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Learn Fundamentals of Java Programming “Data Types and Variables in Java Programming ” Lesson 3

Data Types and Variables

In the previous section, you learnt how to write and execute a simple Java program. This time let us write a program that does something a little more useful than just display a message. We will write a program that handles data. Given the marks obtained by a student and the total number of marks for an exam, our program will calculate the percentage obtained by the student. And we will calculate the percentage for two students.

Variables

To store the program data we will use variables. A variable is a quantity whose value can change during program execution. Technically, a variable is the name for a storage location in the computer’s internal memory. The value of the variable is the contents at that location. In our percentage calculator program, we will use three variables named marks_obtained, the total_marks and percentage (Variable names have to be a single word, that’s why we have added an underscore between the words “marks” and “obtained”, “total” and “marks”).

All data variables in Java have to be declared and initialized before they are used. When declaring variables, we have to specify the data type of information that the member will hold – integer, fractional, alphanumeric, and so on. The type of a variable tells the compiler how much memory to reserve when storing a variable of that type.

In our percentage calculator program, the variable total_marks can have only integer values. So we declare it to be of type int – a keyword in Java that indicates an integer datatype. The variables obtained_marks, percentage are declared of type

double, since they can have fractional values (floating point numbers). Inside the main method, we declare these variables, we also assign them values using the = operator as shown below:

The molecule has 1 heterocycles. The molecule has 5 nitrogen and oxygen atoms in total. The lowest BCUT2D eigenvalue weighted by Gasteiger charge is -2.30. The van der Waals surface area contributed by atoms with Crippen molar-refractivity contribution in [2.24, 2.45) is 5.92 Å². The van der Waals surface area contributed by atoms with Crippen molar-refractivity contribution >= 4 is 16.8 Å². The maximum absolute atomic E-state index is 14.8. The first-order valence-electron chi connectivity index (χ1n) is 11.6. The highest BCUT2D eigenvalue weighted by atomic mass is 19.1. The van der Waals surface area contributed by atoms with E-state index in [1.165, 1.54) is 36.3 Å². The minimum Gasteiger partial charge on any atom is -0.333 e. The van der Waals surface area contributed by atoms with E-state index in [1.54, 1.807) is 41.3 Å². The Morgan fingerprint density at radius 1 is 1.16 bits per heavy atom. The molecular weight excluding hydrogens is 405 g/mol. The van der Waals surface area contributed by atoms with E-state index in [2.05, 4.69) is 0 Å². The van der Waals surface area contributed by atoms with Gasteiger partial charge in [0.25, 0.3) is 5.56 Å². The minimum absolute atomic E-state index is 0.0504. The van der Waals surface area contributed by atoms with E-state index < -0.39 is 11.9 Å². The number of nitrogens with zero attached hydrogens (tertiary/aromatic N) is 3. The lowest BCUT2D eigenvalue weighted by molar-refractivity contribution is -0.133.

int total_marks = 400 ;
double marks_obtained = 346;
double percentage = 0.0 ;

To calculate the percentage, we construct an expression using the total_marks and marsk_obtained variables and assign the value to the percentage variable. The * operator is used for multiplication and the / operator for division.

percentage = (marks_obtained/total_m arks)*100 ;

To display the percentage in the IDE output window, we use our old friend – the System.out.prinltn() method.

System.out.println(“Student1 ‘s Percentage = “+percentage);

Notice that the variable to be displayed is not put within the double quotes. To print the word Percentage, we put it inside double quotes, to display the value stored in the percentage variable, we put it outside the double quotes. The + operator within the System.out.println statement, concatenates the string given in double quotes and the value of the variable.
To calculate the percentage for another student, we reuse the variables. We change the value of the variable marks_obtained and calculate the percentage again. There is no need to change the total_marks because they remain the same as before.

marks_obtained = 144 ;
percentage = (marks_obtained/total_marks)*100 ;
System.out.println(“Student2 ‘s Percentage = “+percentage);

To write the percentage calculator program in NetBeans, follow the steps given below:
Step 1: First, we will create a new Class file within the package helloworld (that was created in the previous section). Click on File > New File (Ctrl + N) to create a new file (Figure 1.2a).

Java fundamentals data tayes a

Step 2: In the New File dialog box that appears, under the Categories list, select Java and under the File Types list select Java Class (they should be already selected). Click on Next to create a new Java Class file (Figure 1.2b).

Java fundamentals data tayes b

Step 3: In the New Java Class dialog box that appears, type a name in the Class Name textbox (Figure 1.2c). For our program, we type PercentageCalculator. When you type the name of the class, the Created File field also changes automatically. Make sure the Package field displays the helloworld package, if not click on the drop down list icon next to the field and select the helloworld package. Click on Finish to finish creating the New Java Class File and to return back to the IDE.

Java fundamentals data tayes c

Observe that in the Projects tab, a file called PercentageCalculator.java has been added to the helloworld package (Figure 1.2d).

Java fundamentals data tayes d

Step 4: Click in the Code Editor Window under the Percentage Calculator.java tab and type the code as shown in Figure 1.2e. The comments inserted by NetBeans have been deleted for simplicity.

Java fundamentals data tayes e

Step 5: Click File > Save (Ctrl+S) to save the file.
Step 6: Click Run > Run File (Shift + F6) to execute the program. The output of the program appears in the Output window as shown in Figure 1.2f.

Java fundamentals data tayes f

As you may have noticed, the variables in a program act as placeholders for data handled by the program. Variables can change their value during program execution. The variables that you have seen in this section are local variables. Such variables are available only inside the methods where they are declared.

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